Outlandish Landscapes
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Low Maintenance Gardens

So it didn’t turn out to be the hot dry summer that we expected. The lawns are lush and the weeds are growing like nothing else! Sadly there’s no such thing as a no-maintenance garden, only high and low maintenance gardens.

At this time of year every corner of the garden seems to need mowing or weeding or trimming or all three so it’s hard to imagine this low maintenance concept at all! I sometimes think of gardening as housework, whether you enjoy it or not, it’s just something that has to be done. You don’t have to be a gardener in the same way that you don’t need to be a cleaner to keep your house tidy. But if you really can’t keep up with the housework both inside and out, you can always pay someone else to do it for you OR live in an apartment. I don’t mean that sarcastically either. It's a legitimate option that the rest of the world has been doing for centuries but us kiwis struggle with the concept of not having our very own little patch of earth... but that's another topic.

The thing you need to know about having a low maintenance garden is, they take time to set up. A few years at least. Here’s how you do it.

Choose the right plants

  1. The right plant won’t need trimming to keep it to the size and looking good 
  2. The right plant won’t need fertiliser or constant attention
  3. The right plant is less likely to get a disease or be eaten to shreds by a pest
  4. Won’t out grow the space you’ve given it
  5. The right plant will compete with the weeds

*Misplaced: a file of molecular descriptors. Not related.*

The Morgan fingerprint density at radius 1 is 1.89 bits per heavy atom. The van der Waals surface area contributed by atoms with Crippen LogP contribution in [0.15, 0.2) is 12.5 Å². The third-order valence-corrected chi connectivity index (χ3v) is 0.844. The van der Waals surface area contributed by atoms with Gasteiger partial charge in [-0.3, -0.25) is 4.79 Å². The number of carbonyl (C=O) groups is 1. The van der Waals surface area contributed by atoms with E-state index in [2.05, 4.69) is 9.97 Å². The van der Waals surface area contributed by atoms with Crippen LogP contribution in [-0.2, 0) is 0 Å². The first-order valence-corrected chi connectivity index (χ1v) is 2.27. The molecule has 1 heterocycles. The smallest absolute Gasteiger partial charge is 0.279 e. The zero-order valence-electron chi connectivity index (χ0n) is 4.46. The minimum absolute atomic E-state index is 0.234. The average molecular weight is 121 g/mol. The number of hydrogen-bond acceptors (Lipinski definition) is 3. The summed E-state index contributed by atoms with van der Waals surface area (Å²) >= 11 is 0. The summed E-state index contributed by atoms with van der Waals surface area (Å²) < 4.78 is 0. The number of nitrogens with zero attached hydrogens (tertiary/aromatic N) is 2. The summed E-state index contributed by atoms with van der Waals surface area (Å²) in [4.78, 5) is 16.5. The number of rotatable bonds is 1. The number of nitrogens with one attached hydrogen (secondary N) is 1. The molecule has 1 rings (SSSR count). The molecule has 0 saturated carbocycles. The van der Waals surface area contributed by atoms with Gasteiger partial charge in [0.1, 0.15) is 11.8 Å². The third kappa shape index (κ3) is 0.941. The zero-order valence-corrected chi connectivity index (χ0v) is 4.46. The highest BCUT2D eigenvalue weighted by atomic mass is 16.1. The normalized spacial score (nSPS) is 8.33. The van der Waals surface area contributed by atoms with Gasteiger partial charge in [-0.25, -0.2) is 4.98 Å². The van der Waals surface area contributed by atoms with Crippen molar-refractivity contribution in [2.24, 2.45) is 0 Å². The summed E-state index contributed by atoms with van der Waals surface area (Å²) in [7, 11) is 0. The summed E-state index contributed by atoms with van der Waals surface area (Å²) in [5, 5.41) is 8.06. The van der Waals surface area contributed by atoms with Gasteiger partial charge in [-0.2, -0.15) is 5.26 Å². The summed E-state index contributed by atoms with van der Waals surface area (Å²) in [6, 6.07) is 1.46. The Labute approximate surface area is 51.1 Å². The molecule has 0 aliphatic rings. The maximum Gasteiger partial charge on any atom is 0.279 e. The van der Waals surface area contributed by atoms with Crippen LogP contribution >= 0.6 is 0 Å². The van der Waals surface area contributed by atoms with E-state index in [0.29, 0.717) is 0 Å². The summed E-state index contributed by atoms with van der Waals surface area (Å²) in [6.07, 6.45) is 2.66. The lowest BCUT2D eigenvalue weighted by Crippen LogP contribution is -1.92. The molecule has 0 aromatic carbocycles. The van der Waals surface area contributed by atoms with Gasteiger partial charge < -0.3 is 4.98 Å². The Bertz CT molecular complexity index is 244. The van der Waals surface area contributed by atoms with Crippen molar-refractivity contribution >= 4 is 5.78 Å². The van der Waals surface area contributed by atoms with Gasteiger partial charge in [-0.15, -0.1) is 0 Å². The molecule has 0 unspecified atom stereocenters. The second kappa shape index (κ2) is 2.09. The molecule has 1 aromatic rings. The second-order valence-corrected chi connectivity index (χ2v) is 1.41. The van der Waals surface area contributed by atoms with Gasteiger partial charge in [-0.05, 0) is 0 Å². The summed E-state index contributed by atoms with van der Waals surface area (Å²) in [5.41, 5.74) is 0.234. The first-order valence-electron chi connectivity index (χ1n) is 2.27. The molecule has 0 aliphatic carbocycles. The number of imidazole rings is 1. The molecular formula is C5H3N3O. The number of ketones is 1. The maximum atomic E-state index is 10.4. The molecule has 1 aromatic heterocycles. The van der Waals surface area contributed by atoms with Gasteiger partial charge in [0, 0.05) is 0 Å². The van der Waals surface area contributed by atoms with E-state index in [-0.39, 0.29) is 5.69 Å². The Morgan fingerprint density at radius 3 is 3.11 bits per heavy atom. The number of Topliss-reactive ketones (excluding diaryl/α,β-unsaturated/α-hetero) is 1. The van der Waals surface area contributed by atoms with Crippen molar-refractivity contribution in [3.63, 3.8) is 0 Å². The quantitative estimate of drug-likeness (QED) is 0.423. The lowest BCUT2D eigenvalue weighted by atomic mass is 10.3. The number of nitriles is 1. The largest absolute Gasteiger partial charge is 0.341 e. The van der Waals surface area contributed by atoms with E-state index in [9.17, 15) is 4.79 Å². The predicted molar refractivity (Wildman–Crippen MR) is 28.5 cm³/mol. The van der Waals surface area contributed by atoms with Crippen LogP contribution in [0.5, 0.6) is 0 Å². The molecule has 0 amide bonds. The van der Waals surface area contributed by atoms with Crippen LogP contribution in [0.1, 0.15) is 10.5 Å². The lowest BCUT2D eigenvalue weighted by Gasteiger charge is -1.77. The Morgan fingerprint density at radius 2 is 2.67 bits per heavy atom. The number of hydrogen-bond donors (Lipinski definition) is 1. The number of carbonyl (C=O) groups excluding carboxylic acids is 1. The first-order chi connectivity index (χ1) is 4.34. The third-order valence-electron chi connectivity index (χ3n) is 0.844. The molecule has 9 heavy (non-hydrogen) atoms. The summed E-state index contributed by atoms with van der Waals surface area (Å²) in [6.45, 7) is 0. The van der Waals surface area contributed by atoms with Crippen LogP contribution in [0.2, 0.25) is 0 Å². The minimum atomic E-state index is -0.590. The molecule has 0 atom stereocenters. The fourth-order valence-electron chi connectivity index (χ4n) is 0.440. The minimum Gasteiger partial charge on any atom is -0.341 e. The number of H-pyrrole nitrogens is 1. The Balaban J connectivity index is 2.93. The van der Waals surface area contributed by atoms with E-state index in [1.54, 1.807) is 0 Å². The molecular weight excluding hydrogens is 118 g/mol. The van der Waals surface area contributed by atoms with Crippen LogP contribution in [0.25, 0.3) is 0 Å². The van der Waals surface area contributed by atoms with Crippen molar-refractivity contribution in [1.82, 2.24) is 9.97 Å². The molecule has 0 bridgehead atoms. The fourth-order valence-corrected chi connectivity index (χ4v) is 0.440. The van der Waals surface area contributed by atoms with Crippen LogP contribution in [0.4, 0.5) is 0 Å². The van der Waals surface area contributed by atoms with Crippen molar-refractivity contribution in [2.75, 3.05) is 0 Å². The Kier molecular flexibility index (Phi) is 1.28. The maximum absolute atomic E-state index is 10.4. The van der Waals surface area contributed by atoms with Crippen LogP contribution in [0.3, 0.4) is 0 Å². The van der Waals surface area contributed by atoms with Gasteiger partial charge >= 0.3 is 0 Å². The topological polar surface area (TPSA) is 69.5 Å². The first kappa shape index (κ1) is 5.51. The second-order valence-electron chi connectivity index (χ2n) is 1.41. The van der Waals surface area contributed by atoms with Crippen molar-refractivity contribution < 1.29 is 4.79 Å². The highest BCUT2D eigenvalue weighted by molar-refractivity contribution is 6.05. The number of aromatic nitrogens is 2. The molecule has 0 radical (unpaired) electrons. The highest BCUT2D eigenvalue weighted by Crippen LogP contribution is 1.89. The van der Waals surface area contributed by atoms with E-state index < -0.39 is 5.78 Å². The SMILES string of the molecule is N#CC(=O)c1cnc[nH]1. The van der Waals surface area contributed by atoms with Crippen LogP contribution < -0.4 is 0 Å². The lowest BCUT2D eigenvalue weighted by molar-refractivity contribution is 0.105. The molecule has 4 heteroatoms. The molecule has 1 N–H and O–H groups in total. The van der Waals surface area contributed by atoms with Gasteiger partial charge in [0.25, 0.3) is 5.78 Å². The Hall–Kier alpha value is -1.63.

6. The right plant won’t distribute it’s off-spring everywhere and take over the garden - aka becomes a weed in itself.

How? If you don’t know much about plants, feel free to ask an expert to help you pick plants that tick the following boxes.

Plant species that:

  1. thrives in the soil you have. In Timaru, that’s likely to be a clay based soil
  2. thrives in the conditions at your place i.e. full sun, occasional frost or snow, exposed to salty winds etc.
  3. has a fully grown height and width that will fit into the space you’ve got in mind for it. How big is that? compare the label to your own height to help you imagine how big the plant is going to be in a few years time. Check other sources of information too, sometimes the plant label at the nursery can be conservative.
  4. is not too promiscuous. Ask the plant seller if it produces lots of fruit or seeds that are likely to turn into more plants by themselves aka, behave like a weed.

One more tip: choose some low growing ground-cover plants. It might not feel like you’re getting much bang for your buck because of the size but trust me they’ll practically do the weeding for you once established.


Preventing weeds is the aim of the game. It can take many years of persistence to get on top of the war with weeds. Here’s a few favourite tips.

Don’t let them reproduce. Flowers turn into seeds, hundreds of seeds which turn into hundreds and hundreds of new weeds! This means regular weeding to remove them before they get a chance to go to seed. In this warm wet weather, that’s not an easy thing to keep up with. The most successful weeds can go from a tiny little plant to making babies within a fortnight! That means weeding every week! Who’s got time for that? At the very least you can try to pluck the flowers and seed heads and throw them in the bin, a whole garden can be done in just a few minutes. Failing that, I recommend getting in a gardener on a weekly basis to work on reducing the weed seed population. It really is the way of the future.